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Flashcards in B-cells & Antibodies Deck (8)
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Primary immune response

Occurs upon first exposure to antigen

IgM is initially detected in the serum and levels then rapidly decrease as the switched antibody response takes over

The switched antibody response occurs after 4-7 days, during which, illness will be apparent


Secondary immune response

Occurs upon subsequent exposure to the same antigen

The IgM response occurs as usual, but the switched antibody response takes over much more rapidly and reaches a higher titre

During this response, illness is not apparent


Functions of antibody

-Neutralisation of toxins
-Opsonisation of pathogens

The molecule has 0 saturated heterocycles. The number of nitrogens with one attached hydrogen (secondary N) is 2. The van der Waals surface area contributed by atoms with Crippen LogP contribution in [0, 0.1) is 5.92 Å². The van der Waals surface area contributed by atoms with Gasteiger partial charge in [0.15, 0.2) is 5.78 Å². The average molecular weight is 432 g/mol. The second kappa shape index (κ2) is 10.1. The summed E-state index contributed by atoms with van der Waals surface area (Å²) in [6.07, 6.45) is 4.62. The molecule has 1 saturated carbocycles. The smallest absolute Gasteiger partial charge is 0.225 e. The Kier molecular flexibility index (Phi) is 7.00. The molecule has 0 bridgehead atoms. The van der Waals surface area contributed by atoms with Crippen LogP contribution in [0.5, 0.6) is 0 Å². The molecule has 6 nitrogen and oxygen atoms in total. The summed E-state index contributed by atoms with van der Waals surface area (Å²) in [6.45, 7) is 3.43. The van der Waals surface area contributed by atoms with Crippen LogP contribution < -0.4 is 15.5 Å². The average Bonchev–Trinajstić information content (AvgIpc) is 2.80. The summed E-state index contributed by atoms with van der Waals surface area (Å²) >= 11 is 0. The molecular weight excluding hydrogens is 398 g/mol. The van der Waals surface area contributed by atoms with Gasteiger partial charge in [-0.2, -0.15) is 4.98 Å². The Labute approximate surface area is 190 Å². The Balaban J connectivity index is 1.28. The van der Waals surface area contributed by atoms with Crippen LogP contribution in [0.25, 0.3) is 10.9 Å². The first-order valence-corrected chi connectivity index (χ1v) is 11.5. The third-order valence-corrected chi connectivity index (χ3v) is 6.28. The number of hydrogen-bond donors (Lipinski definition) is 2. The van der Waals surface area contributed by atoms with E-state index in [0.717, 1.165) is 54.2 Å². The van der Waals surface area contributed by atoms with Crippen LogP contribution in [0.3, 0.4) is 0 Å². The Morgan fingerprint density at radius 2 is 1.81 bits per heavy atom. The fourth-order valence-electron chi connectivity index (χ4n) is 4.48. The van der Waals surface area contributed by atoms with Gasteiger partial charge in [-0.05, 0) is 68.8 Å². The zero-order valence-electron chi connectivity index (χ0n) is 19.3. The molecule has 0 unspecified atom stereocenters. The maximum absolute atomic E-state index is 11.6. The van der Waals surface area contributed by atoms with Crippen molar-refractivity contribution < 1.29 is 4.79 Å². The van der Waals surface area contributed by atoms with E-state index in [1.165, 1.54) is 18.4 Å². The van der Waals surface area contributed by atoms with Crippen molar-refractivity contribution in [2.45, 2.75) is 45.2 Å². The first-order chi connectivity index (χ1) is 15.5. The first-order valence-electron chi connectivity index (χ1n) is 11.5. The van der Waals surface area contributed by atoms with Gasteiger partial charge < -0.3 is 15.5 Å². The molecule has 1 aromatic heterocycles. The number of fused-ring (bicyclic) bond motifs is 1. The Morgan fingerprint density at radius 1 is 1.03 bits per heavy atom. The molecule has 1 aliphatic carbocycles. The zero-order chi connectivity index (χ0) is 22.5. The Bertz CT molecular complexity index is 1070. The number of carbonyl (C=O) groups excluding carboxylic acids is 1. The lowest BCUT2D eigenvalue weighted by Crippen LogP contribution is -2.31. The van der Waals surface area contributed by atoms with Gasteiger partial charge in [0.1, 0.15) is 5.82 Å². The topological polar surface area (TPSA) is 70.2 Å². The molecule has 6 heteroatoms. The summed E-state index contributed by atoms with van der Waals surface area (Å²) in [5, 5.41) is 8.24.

-Activation of complement
-Mediation of antibody-dependent cell-mediated cytotoxicity


Class switching

The process by which the antibody class changes

Determined by the cytokine environment and mediated by T-helper cells

Changes occur in the Fc region only; so antibody specificity is unchanged


T-dependent B-cell activation

T-dependent antigens require help from T-cells to complete activation

The antigen binds to the BCR and this complex is recognised and internalised and degraded

The peptide antigen is then presented on MHC class II molecules to recruit T-helper cells


Type I T-independent B-cell activation

Type I T-independent antigens generate a polyclonal response without needing reference to a specific receptor

Examples include TLRs


Type II T-independent B-cell activation

Type II T-independent antigens are large with repeating structures

These antigens bind multiple receptors on the same cell and receptor cross-linking leads to activation of the cell

Memory B-cells are not formed from this type of activation


Lymphocyte diversity

The genes encoding the BCR are rearranged during development

This is carried out by recombination activating genes (RAG)